Abandonment, loss, endless transitions, self-reliance, continued persistence, and fierce beauty all coexist in this compelling collection of stories of ten women who journey from victims of the child welfare system to survivors. They also illustrate the direct and multi-faceted relationships between residential schools, the breakdown of Indigenous families, the perpetuated system racism of of the child welfare system and oppression through other societal systems. Residence: Winnipeg, MB.
This book follows the life of Nikifor Andriev, driven from his homeland in 1924, to settle in Canada as part of a group of 116 privately sponsored Russian refugees. Like countless other refugees and immigrants, Nikifor faced the obstacles and opportunities of life in Canada with a determination to succeed against all odds. Michael Andruff reflects upon his family's history, the legacy of the refugee experience, and the parallels of his father's generation of refugees with people fleeing conflicts in Syria, Afghanistan, and, most recently, Ukraine, today. Residence: Vancouver, B.C.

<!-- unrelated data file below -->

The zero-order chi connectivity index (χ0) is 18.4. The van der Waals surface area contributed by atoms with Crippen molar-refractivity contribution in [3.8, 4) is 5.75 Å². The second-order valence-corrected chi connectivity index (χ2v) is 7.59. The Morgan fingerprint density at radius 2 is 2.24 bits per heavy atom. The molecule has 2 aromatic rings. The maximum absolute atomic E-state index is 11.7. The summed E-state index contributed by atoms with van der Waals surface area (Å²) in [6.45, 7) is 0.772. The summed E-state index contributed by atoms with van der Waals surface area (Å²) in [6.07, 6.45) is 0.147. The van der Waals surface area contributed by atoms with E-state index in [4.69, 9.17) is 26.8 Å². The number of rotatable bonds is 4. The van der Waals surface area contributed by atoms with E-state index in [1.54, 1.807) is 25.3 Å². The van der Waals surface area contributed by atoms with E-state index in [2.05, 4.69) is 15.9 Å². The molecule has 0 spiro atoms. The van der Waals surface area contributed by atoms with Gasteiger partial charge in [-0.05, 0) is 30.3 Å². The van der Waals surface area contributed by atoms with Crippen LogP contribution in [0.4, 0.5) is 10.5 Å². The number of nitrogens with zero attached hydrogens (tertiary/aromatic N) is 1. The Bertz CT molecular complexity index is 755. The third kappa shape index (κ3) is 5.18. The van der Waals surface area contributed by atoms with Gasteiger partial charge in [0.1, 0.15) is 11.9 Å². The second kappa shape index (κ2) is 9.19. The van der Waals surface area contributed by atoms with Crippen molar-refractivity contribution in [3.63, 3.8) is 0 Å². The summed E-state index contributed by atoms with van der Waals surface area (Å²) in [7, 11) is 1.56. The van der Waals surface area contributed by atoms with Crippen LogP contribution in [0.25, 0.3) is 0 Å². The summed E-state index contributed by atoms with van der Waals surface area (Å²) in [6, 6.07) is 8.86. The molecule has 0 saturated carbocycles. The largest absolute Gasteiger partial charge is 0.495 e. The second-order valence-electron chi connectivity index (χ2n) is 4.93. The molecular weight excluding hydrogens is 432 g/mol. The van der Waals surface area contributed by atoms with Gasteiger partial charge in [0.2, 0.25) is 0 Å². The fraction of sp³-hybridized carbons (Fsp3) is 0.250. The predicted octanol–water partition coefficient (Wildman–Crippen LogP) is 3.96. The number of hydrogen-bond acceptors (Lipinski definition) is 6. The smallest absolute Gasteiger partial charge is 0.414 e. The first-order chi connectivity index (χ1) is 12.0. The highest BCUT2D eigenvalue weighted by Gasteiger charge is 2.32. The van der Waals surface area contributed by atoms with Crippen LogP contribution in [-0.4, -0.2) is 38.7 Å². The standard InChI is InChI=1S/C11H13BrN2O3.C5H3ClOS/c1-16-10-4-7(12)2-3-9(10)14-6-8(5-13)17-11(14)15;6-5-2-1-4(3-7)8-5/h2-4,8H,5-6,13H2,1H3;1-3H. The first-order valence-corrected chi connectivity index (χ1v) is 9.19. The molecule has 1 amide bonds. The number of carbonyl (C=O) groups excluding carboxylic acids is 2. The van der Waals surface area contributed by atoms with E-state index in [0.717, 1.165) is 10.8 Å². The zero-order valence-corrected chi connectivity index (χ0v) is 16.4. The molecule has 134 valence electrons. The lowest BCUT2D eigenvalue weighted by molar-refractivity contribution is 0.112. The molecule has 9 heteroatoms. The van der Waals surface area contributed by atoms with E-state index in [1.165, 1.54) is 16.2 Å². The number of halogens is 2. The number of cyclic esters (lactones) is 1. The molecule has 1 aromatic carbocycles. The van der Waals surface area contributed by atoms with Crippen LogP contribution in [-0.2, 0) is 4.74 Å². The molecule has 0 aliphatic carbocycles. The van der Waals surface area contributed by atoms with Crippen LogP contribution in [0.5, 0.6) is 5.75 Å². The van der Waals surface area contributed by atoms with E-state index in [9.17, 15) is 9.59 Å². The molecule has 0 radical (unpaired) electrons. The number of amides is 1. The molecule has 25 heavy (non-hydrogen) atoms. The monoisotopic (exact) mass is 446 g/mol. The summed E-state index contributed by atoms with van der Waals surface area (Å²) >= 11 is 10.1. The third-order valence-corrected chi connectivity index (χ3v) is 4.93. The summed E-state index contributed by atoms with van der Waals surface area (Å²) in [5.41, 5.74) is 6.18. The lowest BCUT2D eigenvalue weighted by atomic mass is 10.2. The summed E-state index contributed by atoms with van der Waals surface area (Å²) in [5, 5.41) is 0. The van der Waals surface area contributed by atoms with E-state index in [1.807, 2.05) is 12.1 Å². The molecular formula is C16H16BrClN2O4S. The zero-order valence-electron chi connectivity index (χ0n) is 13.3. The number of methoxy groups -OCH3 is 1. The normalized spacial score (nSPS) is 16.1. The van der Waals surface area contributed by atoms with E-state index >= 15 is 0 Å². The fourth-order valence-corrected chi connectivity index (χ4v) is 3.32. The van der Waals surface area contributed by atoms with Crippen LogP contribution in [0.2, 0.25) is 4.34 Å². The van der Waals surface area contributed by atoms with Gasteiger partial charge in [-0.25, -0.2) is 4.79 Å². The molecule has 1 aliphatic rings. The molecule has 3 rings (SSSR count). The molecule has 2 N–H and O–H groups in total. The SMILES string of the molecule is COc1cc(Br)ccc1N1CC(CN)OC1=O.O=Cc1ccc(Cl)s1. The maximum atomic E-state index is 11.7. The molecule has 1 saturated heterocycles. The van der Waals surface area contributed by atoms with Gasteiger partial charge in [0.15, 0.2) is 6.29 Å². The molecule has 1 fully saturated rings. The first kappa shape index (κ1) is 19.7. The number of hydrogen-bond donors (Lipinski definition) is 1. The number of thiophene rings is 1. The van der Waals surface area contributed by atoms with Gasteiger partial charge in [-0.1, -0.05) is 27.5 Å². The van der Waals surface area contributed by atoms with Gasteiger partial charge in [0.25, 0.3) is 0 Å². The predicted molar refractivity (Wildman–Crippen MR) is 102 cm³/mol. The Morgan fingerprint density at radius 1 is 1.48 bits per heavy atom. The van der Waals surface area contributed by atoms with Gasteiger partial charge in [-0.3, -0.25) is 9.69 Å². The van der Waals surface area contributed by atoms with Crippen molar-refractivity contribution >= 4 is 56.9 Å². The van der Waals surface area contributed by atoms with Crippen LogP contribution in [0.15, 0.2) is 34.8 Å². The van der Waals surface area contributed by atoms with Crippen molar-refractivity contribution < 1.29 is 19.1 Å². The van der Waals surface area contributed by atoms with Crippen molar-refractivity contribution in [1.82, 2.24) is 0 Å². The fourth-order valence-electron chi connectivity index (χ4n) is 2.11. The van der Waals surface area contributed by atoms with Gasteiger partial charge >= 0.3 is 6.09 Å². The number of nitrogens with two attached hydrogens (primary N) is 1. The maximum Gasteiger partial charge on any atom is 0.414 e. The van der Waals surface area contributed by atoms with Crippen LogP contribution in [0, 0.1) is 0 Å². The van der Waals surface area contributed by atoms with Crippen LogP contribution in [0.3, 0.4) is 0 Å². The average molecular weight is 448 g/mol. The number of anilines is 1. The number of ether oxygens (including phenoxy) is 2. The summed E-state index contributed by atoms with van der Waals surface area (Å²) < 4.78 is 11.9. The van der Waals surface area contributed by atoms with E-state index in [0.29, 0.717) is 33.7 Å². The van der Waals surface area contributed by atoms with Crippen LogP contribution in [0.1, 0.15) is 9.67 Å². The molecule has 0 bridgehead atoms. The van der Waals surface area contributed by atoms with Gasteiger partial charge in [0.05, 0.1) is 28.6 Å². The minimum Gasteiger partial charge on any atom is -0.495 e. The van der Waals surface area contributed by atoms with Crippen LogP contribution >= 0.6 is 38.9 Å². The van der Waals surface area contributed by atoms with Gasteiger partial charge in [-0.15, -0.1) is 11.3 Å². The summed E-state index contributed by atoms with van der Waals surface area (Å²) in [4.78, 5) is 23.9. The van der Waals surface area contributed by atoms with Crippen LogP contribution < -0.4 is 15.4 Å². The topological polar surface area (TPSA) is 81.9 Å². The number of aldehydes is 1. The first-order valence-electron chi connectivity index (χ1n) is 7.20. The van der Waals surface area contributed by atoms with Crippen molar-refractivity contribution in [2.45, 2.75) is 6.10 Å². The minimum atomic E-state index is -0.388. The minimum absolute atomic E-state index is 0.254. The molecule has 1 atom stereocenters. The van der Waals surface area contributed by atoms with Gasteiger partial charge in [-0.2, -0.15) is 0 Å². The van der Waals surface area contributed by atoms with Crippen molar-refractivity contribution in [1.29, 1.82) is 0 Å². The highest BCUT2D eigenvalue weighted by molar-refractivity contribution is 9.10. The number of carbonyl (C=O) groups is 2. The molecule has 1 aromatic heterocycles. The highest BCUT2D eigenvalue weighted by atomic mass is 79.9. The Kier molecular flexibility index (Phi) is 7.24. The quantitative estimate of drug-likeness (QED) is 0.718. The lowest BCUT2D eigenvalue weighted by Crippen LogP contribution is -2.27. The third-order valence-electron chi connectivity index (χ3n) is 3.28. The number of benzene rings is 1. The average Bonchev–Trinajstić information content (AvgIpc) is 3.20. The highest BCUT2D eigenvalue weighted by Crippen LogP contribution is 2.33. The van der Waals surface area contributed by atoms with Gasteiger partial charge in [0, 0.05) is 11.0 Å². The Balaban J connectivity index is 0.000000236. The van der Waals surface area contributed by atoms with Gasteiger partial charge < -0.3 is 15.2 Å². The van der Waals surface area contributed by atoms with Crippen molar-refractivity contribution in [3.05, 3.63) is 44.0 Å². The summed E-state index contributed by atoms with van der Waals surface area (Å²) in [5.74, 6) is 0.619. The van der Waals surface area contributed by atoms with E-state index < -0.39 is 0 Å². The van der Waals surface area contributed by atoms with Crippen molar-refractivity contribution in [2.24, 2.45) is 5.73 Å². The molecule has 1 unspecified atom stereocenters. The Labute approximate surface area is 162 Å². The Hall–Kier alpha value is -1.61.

Identical twins Isabella and Hà were born in Nha Trang, Vietnam, in 1998, where their mother struggled to care for them. Hà was taken in by their biological aunt, and grew up in a rural village. Hà's twin sister, Loan, was adopted by a white American family and renamed her Isabella. Award-winning journalist Erika Hayasaki contextualizes the sisters' experiences with the fascinating and often sinister history of twin studies, the nature versus nurture debate, and intercountry and transracial adoption, as well as the latest scholarship and conversation surrounding adoption today, especially among adoptees. Print run 40,000.